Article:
Saturday, August 2, 2014

10. Server/Head end hardware

To provide a successful IPTV offering, the video head-end effectively addresses following key requirements:
• Superior scalability and flexibility;
• MPEG-4 AVC encoders with better video quality at lower bit rates;
• Carrier-class reliability;
• Superior manageability;
• Proven head-end and middleware integration.
Head-end in an IPTV solution

The IPTV head-end encompasses solutions to acquire, process, encode, and manage video content. However, each of these areas presents unique challenges that must be addressed to create the high-quality video output that subscribers demand.
Head-end solution includes four major building blocks which are shown in figure  below:
• Video Acquisition
• Video Processing
• Video Encoding
• Video Management
Figure: IPTV Head End Building blocks

10.1 Video Acquisition
IPTV service providers acquire television programming from many different sources. The goal is to collect and convert received video from a wide range of sources, including satellite, off-air, fibre, and other digital and analogue sources using a wide range of devices, including: C-band and Ku-band satellite receivers, as well as off-air receivers into a serial digital interface (SDI). Decrypting, converting, and multiplexing this content into a single national or regional video service are a complex challenge, requiring many different components to work together. Since every service provider offers its own menu of channels and services, with each requiring a unique mix of technologies, the video acquisition component of the head-end must be built from the ground up as a customized solution. Therefore Video Acquisition system requires intelligent design with many tradeoffs such as redundancy options, multiplexing capabilities, dish implementation to satisfy the service provider’s uptime goals.

10.2 Video Processing
As video signals are acquired, the head-end must process each signal for distribution. In the past, this process was relatively straightforward, as all subscribers viewed content on a single type of television with a single video format and aspect ratio. For the most part, video processing primarily involved helping ensure that local programming was effectively join together with national video feeds. Today, the situation is much more complex. Carriers must process video to account for:
• Multiple viewing devices: To effectively serve all subscribers across all devices, translating tools must be used to deliver the same video in multiple resolutions.
• Local and regional ad insertion: IPTV services are switched to each subscriber’s home allowing carriers to know what each viewer is watching and giving carriers the opportunity to deliver much more targeted, personalized, and profitable advertising.
• Trick-play functionality: To provide a more compelling, convenient video experience, many carriers are deploying VoD services that allow subscribers to pause, fast forward, and rewind television programs.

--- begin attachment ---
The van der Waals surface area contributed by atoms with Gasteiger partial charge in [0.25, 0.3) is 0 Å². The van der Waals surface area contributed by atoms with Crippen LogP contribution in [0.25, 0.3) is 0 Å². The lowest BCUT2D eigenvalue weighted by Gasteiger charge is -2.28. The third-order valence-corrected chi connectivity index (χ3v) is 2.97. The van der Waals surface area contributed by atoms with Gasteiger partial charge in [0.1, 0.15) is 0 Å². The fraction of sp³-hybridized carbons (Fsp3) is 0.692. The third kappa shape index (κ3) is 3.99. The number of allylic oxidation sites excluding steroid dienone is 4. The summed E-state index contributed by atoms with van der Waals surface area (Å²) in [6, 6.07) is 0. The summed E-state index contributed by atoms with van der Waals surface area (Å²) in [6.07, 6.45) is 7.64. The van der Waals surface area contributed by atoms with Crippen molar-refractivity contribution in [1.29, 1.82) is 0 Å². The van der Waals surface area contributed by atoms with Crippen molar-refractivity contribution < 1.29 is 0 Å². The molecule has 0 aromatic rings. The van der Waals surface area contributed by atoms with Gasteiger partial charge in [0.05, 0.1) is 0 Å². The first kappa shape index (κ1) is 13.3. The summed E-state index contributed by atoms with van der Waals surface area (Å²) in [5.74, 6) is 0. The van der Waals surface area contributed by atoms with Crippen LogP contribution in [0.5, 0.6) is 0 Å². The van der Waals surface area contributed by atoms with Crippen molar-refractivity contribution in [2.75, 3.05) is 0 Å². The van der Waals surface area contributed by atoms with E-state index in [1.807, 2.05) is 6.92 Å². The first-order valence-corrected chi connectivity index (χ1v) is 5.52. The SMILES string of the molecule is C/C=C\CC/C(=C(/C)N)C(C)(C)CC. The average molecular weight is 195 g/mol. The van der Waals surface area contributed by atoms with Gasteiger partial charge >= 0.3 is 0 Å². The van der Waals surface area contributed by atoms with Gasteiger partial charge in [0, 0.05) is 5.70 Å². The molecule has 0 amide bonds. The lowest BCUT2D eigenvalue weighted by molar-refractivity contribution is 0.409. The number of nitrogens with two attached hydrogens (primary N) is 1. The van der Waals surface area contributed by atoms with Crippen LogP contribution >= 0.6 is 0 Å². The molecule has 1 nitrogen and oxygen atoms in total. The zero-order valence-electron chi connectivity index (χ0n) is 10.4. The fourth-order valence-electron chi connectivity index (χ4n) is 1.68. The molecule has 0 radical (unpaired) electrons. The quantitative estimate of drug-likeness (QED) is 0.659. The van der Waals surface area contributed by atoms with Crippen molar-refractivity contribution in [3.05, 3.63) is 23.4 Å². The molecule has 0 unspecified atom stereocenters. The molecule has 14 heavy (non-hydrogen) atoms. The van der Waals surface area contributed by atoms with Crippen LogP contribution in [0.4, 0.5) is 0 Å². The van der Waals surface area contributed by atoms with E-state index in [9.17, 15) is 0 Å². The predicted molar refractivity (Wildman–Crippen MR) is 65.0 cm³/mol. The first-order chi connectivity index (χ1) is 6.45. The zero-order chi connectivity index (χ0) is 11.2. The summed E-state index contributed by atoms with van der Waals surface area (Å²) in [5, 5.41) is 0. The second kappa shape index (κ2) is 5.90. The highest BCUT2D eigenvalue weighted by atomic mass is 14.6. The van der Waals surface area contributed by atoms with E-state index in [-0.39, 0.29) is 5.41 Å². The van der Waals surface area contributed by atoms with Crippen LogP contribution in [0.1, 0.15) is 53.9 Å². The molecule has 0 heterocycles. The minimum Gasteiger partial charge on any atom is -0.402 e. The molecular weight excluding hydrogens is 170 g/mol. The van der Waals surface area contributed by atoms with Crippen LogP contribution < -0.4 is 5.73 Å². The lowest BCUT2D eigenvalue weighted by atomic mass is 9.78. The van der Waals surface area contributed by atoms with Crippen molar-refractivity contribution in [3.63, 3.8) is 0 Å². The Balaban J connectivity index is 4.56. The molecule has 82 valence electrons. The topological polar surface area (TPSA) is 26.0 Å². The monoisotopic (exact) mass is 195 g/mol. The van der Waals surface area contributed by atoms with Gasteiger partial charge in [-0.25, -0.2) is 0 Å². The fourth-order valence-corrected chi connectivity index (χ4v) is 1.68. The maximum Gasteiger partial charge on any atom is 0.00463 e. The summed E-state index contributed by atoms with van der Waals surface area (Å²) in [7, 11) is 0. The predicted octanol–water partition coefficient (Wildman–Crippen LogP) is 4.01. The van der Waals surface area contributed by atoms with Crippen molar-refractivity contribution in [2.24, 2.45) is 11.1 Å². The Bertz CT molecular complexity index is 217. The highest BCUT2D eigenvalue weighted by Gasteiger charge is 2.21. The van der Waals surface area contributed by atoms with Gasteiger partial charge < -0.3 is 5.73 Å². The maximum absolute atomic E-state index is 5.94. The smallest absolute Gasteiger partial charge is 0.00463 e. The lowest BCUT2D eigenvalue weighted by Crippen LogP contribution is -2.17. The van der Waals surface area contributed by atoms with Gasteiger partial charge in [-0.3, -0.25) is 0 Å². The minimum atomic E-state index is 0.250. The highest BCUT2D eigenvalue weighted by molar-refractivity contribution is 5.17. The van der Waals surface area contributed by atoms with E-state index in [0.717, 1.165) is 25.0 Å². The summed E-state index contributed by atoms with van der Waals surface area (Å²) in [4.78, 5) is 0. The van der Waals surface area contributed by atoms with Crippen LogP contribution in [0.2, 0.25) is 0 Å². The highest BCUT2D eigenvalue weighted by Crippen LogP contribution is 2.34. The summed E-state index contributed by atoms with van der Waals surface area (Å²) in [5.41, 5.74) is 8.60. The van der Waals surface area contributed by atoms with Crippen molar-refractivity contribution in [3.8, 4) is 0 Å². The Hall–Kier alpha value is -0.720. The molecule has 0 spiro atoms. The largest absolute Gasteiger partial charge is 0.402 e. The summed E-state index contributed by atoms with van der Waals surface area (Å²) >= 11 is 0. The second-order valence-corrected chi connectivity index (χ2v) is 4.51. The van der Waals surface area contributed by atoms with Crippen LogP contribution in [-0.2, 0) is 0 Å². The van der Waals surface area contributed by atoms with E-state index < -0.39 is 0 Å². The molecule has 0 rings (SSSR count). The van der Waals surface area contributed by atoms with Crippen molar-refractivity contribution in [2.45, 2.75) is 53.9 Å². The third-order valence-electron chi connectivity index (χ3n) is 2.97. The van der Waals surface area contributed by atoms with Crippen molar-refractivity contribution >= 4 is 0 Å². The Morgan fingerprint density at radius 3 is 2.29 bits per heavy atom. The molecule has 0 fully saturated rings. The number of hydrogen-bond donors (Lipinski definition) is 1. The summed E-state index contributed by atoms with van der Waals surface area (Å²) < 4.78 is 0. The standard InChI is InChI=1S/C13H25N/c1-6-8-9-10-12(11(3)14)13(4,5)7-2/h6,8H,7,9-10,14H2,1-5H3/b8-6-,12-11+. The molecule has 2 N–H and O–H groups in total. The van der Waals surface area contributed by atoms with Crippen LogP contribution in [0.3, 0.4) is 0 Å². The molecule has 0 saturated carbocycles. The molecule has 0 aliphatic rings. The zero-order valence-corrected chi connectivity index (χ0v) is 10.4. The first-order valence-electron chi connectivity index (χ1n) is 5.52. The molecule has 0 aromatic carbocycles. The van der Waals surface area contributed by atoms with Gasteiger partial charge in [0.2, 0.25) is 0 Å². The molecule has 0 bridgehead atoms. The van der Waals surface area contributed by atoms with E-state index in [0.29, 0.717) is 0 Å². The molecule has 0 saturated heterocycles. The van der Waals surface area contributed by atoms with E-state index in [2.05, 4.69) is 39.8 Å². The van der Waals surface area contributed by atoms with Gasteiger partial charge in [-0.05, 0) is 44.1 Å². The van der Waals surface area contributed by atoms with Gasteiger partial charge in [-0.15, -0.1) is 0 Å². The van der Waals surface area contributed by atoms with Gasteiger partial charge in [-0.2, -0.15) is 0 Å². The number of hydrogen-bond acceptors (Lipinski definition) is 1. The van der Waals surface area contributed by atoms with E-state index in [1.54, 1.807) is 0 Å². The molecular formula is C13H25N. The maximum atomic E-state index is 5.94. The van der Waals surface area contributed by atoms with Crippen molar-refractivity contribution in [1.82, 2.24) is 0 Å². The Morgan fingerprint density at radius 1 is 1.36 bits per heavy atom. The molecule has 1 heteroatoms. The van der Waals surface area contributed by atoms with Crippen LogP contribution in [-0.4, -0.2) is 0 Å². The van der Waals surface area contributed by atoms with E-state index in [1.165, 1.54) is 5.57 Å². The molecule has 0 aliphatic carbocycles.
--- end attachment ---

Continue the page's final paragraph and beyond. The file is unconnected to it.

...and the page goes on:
• Audio/Video adjustments: To provide equalized audio and video levels across all channels, some channels may need certain level adjustments to provide a consistent experience when users tune between channels.

10.3 Video Encoding
The core of the video head-end is the video encoding solution that shapes the video experience for display on the subscriber’s screen. Even when carriers deploy excellent video acquisition, processing, and management solutions, the choices they make in video encoders ultimately determine the quality of the IPTV offering. While carriers are challenged to deliver the best possible picture quality, they must also do so using minimal bandwidth, and many IPTV providers are ready to deploy the latest Advance Video Codecs (AVC). MPEG-4/AVC video encoding meets these high-quality requirements using lower bandwidth.
MPEG-4/AVC allows carriers to cut the amount of bandwidth per stream on average in half when compared with MPEG-2 encoding. MPEG-4/AVC encoding is an extremely complex process, encompassing many more variables and a much larger set of techniques than MPEG-2 encoding.

Figure: Advanced Compression Encoder, Model D9054 HDTV

The encoder shows in figure accepts a High-Definition (HD) SDI signal and encodes it in real time to the MPEG-4 part 10 in 4:2:0 Main or High-Profile Level 4 standard.

10.4 Video Management
With all of the various technologies and applications operating within the video head-end, carriers need solutions to manage the entire head-end as a single entity, from a single interface.
The head-end Network Management System monitors, accesses, configures and controls network devices that are incorporated in the head-end and the Element Manager monitors, controls, configures, automatically backs up failed equipment, alerts the operator of the failure, performs automated tasks, and translates proprietary protocols to SNMP for the overall network manager.